Pakistan army in for long haul in offensive against Taliban

Published June 17, 2014
Pakistani army soldiers deploy in Karachi on June 16, 2014.— Photo by AFP
Pakistani army soldiers deploy in Karachi on June 16, 2014.— Photo by AFP
Pakistani army soldiers deploy in Karachi on June 16, 2014. — Photo by AFP
Pakistani army soldiers deploy in Karachi on June 16, 2014. — Photo by AFP
Pakistani army soldiers deploy in Karachi on June 16, 2014. — Photo by AFP
Pakistani army soldiers deploy in Karachi on June 16, 2014. — Photo by AFP
Pakistani army soldiers deploy in Karachi on June 16, 2014. — Photo by AFP
Pakistani army soldiers deploy in Karachi on June 16, 2014. — Photo by AFP

ISLAMABAD: After months of dithering, Pakistan's army has launched an offensive against Taliban insurgents near the border with Afghanistan but the tough terrain, a potentially hostile local population and the possibility of revenge attacks in heartland cities could be more difficult to conquer than the militants.

Islamabad has been under intense US pressure for years to crush sanctuaries for militants in the region and Pakistan's move will be greeted with resolute approval in Washington, but the challenges facing its army on the ground mean it should be ready for a long haul.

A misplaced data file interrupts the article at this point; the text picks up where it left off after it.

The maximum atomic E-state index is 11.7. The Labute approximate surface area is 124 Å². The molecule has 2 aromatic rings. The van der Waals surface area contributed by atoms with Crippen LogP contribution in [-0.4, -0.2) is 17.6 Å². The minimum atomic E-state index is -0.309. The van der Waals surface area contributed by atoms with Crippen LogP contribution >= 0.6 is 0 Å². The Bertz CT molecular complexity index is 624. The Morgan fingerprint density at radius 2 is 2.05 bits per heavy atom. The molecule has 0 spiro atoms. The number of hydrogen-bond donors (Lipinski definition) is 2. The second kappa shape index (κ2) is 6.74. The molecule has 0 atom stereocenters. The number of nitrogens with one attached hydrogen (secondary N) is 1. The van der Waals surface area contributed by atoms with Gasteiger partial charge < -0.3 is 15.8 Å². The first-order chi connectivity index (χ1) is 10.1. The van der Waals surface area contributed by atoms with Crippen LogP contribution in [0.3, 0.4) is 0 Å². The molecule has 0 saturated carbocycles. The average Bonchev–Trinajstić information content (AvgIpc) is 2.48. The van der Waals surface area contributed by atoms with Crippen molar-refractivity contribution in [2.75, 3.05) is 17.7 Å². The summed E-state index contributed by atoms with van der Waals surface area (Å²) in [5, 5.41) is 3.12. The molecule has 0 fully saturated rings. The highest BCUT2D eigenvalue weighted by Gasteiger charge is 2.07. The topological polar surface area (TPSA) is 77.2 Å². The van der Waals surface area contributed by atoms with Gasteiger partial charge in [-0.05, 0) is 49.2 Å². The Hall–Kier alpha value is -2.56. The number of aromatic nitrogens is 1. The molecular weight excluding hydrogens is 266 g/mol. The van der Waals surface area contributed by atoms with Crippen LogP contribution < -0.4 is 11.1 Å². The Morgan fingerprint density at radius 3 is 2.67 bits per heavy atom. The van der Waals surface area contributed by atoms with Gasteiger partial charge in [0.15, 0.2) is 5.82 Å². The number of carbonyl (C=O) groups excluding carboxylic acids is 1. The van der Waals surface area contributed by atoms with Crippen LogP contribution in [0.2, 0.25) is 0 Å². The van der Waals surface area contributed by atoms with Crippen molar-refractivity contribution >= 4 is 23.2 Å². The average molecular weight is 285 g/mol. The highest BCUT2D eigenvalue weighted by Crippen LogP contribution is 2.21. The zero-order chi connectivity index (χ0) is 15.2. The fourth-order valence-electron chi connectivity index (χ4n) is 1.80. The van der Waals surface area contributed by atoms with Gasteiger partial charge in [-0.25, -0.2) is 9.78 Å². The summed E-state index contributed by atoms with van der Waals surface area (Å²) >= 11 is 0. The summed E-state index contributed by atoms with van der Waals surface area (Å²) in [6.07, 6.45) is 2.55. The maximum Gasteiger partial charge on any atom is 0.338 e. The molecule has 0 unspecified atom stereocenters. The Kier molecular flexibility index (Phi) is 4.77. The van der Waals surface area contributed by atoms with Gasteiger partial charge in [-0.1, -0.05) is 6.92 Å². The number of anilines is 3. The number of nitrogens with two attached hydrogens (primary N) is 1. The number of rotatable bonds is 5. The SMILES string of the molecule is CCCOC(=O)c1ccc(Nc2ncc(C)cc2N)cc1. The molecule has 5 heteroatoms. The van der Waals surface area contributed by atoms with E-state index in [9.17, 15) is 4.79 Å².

No single outside force has ever succeeded in subduing the volatile ethnic Pashtun region straddling Pakistan's western frontier with Afghanistan, its deeply tribal population fiercely independent and opposed to any invading army.

The biggest setback may be far away from the battlefields of North Waziristan as the country braces for a wave of Taliban revenge attacks around Pakistan including in Punjab, Prime Minister Nawaz Sharif's political power base.

“The biggest challenge of this operation is that our success in the tribal areas could quickly turn into losses in the plains of Punjab,” a senior military official close to the operation told Reuters.

“Because there will be blowback and the public will get scared and Taliban sympathisers will come out and say 'we told you so'. And that's where we could lose this battle.”

“That is Nawaz Sharif's biggest challenge,” he added: “To convince the public that it's better to bleed once than to die slowly everyday.”

Ground offensive soon

So far the army has resorted only to air strikes, sending F-16 and Mirage fighter jets to pound suspected militant hideouts up in the mountains in a strategy to disorient the Taliban and sow panic among their ranks.

According to a military official close to the operation, the ground offensive will start in the next week when land forces will try to comb through North Waziristan's valleys and take over villages and buildings.

Air raids have continued daily since Sunday, killing hundreds of fighters and no civilians, according to Pakistani military sources.

The official account is impossible to verify as journalists are not allowed to work freely in the region.

The success of any operation of this scale is impossible without the involvement of the United States, whose forces in neighbouring Afghanistan have crucial intelligence on the location of militant bases and training camps around the region.

Pakistan fears the militants may slip over the border into Afghanistan once the offensive starts and indeed some senior leaders may already have.